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Friday, 17 February 2012 07:06
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Some clarity, but spectrum sharing policy a dampener


While telecom minister Kapil Sibal’s press conference on Wednesday shed some welcome clarity in areas like the amount of spectrum telcos can hold and on what terms licences are to be renewed, many of the big questions remained unanswered. There is, for instance, no clarity on what the older telcos are to pay for the ‘extra’ spectrum they hold. Raising the contracted spectrum from 6.2 MHz to 8, and from 8 to 10 in metros, is a good move as it means that firms can retain more spectrum at the time of renewal. So, if Vodafone has 9 MHz of spectrum in a non-metro, it would have had to surrender 2.8 MHz at the time of renewal but it will now have to surrender only 1 MHz. Another good idea is to allow firms to freely participate in auctions until such a point as they have a maximum of 25% of the spectrum auctioned.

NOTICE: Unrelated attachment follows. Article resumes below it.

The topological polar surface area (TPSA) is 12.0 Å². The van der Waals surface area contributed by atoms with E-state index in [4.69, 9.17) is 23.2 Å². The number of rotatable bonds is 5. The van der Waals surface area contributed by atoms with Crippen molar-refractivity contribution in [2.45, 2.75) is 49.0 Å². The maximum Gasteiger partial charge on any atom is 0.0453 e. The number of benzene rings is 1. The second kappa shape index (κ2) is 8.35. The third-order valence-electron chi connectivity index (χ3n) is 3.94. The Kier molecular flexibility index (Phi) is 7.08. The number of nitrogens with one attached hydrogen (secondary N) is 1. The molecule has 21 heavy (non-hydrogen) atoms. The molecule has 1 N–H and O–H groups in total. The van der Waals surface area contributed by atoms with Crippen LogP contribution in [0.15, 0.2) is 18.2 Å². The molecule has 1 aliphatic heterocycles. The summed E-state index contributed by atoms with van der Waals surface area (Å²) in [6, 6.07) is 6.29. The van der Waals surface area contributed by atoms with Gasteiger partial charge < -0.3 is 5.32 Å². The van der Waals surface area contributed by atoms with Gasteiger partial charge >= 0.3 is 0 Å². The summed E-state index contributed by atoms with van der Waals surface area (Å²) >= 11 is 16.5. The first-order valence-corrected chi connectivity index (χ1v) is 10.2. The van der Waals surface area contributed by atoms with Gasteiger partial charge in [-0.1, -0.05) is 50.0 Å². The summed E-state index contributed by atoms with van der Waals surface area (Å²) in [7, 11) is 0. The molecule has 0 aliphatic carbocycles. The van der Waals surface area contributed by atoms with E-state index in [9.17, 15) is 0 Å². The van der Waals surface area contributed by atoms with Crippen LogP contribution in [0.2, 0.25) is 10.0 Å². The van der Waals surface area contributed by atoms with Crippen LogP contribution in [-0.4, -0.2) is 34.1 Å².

Given that the government is fighting a case with telcos on 3G intra-circle roaming, it was never expected to say it was legal, but the policy on 2G roaming is unnecessarily restrictive and spoils a potentially good move. Spectrum sharing is to be allowed in the 2G bands, so Bharti Airtel can, for instance, tie-up with MTNL to use the latter’s under-utilised spectrum. But the spectrum usage charges will have to be paid on the basis of the total spectrum. In Delhi, if telco A and B each pay 3% based on their 4.4 MHZ holdings, they will each pay 6% once they share spectrum, since the rate for 8.8 MHz is 6%—given that the government ends up getting more revenue when the telcos join forces, it would appear the idea is to prevent spectrum sharing, not to encourage it. Buying spectrum in an auction may be cheaper.

While the auction process for the spectrum vacated by the 122 licensees has got more complicated with Telenor asking Unitech for damages now that their JV Uninor’s licences are to be cancelled—will Uninor participate if the partners are at each other’s throats and can the JV be annulled in time for auctions?—the government can heave a sigh of relief as it suggests Telenor will not be seeking compensation under bilateral investment treaties. The beleaguered telecom sector still needs a lot more clarity on policy issues.



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